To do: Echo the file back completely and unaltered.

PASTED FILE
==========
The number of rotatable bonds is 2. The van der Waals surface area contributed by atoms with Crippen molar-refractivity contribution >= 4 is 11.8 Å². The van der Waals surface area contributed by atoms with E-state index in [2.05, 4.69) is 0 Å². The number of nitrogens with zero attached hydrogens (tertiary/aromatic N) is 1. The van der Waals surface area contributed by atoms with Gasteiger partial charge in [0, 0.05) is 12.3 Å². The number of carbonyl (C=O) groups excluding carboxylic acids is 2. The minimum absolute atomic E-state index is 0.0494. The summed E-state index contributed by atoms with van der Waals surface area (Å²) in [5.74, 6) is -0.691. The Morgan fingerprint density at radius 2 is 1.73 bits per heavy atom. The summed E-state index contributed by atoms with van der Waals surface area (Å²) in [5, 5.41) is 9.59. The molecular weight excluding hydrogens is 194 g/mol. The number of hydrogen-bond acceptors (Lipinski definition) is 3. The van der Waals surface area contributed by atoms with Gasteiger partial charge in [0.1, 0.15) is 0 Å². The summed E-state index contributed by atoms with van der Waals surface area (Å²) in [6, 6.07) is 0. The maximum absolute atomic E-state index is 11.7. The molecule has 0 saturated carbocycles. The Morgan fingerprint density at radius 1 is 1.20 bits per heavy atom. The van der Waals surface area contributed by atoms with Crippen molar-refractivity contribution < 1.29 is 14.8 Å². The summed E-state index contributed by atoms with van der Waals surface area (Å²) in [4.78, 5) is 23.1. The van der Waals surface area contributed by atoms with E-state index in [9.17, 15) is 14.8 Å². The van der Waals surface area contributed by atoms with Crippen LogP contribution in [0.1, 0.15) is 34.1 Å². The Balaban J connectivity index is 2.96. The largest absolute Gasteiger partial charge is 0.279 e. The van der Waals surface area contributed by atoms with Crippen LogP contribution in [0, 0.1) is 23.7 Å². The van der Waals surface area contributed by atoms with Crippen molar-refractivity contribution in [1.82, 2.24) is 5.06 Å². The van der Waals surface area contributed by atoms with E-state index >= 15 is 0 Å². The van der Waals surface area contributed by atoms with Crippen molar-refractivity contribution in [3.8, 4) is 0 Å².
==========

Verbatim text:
The number of rotatable bonds is 2. The van der Waals surface area contributed by atoms with Crippen molar-refractivity contribution >= 4 is 11.8 Å². The van der Waals surface area contributed by atoms with E-state index in [2.05, 4.69) is 0 Å². The number of nitrogens with zero attached hydrogens (tertiary/aromatic N) is 1. The van der Waals surface area contributed by atoms with Gasteiger partial charge in [0, 0.05) is 12.3 Å². The number of carbonyl (C=O) groups excluding carboxylic acids is 2. The minimum absolute atomic E-state index is 0.0494. The summed E-state index contributed by atoms with van der Waals surface area (Å²) in [5.74, 6) is -0.691. The Morgan fingerprint density at radius 2 is 1.73 bits per heavy atom. The summed E-state index contributed by atoms with van der Waals surface area (Å²) in [5, 5.41) is 9.59. The molecular weight excluding hydrogens is 194 g/mol. The number of hydrogen-bond acceptors (Lipinski definition) is 3. The van der Waals surface area contributed by atoms with Gasteiger partial charge in [0.1, 0.15) is 0 Å². The summed E-state index contributed by atoms with van der Waals surface area (Å²) in [6, 6.07) is 0. The maximum absolute atomic E-state index is 11.7. The molecule has 0 saturated carbocycles. The Morgan fingerprint density at radius 1 is 1.20 bits per heavy atom. The van der Waals surface area contributed by atoms with Crippen molar-refractivity contribution < 1.29 is 14.8 Å². The summed E-state index contributed by atoms with van der Waals surface area (Å²) in [4.78, 5) is 23.1. The van der Waals surface area contributed by atoms with E-state index in [9.17, 15) is 14.8 Å². The van der Waals surface area contributed by atoms with Crippen LogP contribution in [0.1, 0.15) is 34.1 Å². The Balaban J connectivity index is 2.96. The largest absolute Gasteiger partial charge is 0.279 e. The van der Waals surface area contributed by atoms with Crippen LogP contribution in [0, 0.1) is 23.7 Å². The van der Waals surface area contributed by atoms with Crippen molar-refractivity contribution in [1.82, 2.24) is 5.06 Å². The van der Waals surface area contributed by atoms with E-state index >= 15 is 0 Å². The van der Waals surface area contributed by atoms with Crippen molar-refractivity contribution in [3.8, 4) is 0 Å².